While Nicola Sturgeon pursues independence at any cost, Scottish Labour will make the case for strong public services within the United Kingdom, argues Jenny Marra MSP
On Monday, as Nicola Sturgeon announced her intention to hold a second referendum on independence, news broke that the headteacher of Blairgowrie high school, the local school of John Swinney, Scottish National party deputy first minister and cabinet secretary for education, had put out a plea to parents to come into school to teach maths because of the chronic shortage of maths teachers. It did not get much attention.
Not much of the domestic agenda will, as the prospect, then perhaps the campaign, for a second referendum gets underway; which is a two-fold travesty. First, because there are huge spending problems in the public sector in Scotland which are impacting services. Police Scotland is projecting a deficit of over £200m and continues to be beset by governance problems. My local healthboard NHS Tayside is projecting a defict this year of £18m and primary school pupils in my home city of Dundee have seen school spending on each of their precious heads reduce by nearly £900 since 2010.
It is a two-fold travesty because it is precisely this crisis in public spending that is one of the strongest arguments against Scotland breaking off from the United Kingdom. Scotland as a whole projects a £15bn deficit and without the larger economy of the UK, it is very difficult to see how public spending would not be drastically cut.
But that is to say nothing of the impact between friends and families. Already over the past 24 hours I have found myself thrown back into the trepid conversations you had with people you have known for years, trying to find consensus on how difficult this is going to be without getting into the brutal reality of which side they are on. People lost lifelong friends during the 2014 referendum. That is no exaggeration. The ease with which Jeremy Corbyn said that a referendum would be ‘fine’ shows a crass and frightening lack of appreciation of how emotions run high in these charged referendums, especially in communities blighted by poverty and deprivation with few resources to fall back on. It also shows no understanding of what Labour colleagues went through to fight for the economic and social union of the UK that we built our trade union movement and political party on and for.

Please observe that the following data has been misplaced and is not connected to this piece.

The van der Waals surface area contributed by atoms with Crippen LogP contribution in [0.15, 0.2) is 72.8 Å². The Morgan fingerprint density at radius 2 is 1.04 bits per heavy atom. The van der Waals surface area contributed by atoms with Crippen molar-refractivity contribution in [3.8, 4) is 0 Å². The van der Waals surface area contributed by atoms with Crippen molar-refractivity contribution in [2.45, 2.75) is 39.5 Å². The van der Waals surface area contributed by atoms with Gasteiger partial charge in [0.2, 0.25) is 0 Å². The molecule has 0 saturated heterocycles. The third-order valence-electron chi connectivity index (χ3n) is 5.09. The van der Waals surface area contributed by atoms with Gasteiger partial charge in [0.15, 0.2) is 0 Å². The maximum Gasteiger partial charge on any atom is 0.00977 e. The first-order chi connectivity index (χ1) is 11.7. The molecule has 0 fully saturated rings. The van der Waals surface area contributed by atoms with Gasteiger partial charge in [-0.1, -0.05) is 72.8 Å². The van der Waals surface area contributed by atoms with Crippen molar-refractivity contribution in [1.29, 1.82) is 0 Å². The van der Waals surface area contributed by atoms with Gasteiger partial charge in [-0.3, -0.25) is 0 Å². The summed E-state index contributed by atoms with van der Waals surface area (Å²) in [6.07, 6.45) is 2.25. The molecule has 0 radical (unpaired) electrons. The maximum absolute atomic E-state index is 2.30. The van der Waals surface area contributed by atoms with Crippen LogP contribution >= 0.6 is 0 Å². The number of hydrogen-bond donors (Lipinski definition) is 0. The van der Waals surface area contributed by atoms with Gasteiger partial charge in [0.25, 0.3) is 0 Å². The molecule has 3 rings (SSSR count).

In 2014, the SNP told us they wanted to become independent to tackle austerity. Three years later, austerity is not mentioned. They have managed to enhance austerity through their spending priorities and so desperate were they for social security powers that when devolved, they sent them packing for another three years back to Westminster. No, we now need independence because of Brexit. But the ironic truth of the matter is that the position on the European Union is as we set out in 2017; that an independent Scotland will find it very difficult to be a member of the EU. Belgium and Spain will be wary of approving Scotland’s application because of their own secessionist movements and the projected deficits I outlined above will make compliance with the convergence criteria impossible. The SNP themselves are now softening their language around ‘a relationship with Europe’. It is all another excuse to go again.
There are many heavy hearts in the Holyrood parliament this week. For all activists, the press, the third sector, and most of all the voters, the sinking feeling of ‘here we go again’ is in their hearts and on their lips. I doubted sincerely last time that Sturgeon and Swinney really knew what they had unleashed on Scotland – they are intelligent people. But it seems that they are so fanatical for nationalism that they are prepared to put all five million of us through this again. Sturgeon may like to use the language of social justice – but her dismal record speaks for itself. Scottish Labour’s voice will be clear and persistent if and when a referendum comes, making the case for solidarity across the UK, strong and sustainably funded public services, a more equal economy and an international approach that continues to join hands with our closest neighbours.
Jenny Marra MSP is member of Scottish parliament for North East Scotland. She tweets at @JennyMarra
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